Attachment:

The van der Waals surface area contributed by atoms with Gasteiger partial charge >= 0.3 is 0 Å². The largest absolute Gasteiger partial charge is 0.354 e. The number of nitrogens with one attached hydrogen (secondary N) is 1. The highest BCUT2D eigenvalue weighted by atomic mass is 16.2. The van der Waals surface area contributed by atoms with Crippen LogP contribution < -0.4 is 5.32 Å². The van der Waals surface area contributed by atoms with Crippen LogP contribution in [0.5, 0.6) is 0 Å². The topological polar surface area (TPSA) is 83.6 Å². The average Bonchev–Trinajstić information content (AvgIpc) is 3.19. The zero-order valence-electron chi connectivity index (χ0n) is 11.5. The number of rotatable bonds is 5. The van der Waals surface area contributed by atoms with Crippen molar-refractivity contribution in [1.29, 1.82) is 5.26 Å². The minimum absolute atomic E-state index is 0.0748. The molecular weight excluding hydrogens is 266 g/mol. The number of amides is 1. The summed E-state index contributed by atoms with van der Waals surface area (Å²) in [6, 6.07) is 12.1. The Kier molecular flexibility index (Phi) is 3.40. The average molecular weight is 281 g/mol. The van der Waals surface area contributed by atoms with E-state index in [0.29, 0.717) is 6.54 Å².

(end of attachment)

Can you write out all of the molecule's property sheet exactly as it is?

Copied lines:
The van der Waals surface area contributed by atoms with Gasteiger partial charge >= 0.3 is 0 Å². The largest absolute Gasteiger partial charge is 0.354 e. The number of nitrogens with one attached hydrogen (secondary N) is 1. The highest BCUT2D eigenvalue weighted by atomic mass is 16.2. The van der Waals surface area contributed by atoms with Crippen LogP contribution < -0.4 is 5.32 Å². The van der Waals surface area contributed by atoms with Crippen LogP contribution in [0.5, 0.6) is 0 Å². The topological polar surface area (TPSA) is 83.6 Å². The average Bonchev–Trinajstić information content (AvgIpc) is 3.19. The zero-order valence-electron chi connectivity index (χ0n) is 11.5. The number of rotatable bonds is 5. The van der Waals surface area contributed by atoms with Crippen molar-refractivity contribution in [1.29, 1.82) is 5.26 Å². The minimum absolute atomic E-state index is 0.0748. The molecular weight excluding hydrogens is 266 g/mol. The number of amides is 1. The summed E-state index contributed by atoms with van der Waals surface area (Å²) in [6, 6.07) is 12.1. The Kier molecular flexibility index (Phi) is 3.40. The average molecular weight is 281 g/mol. The van der Waals surface area contributed by atoms with E-state index in [0.29, 0.717) is 6.54 Å².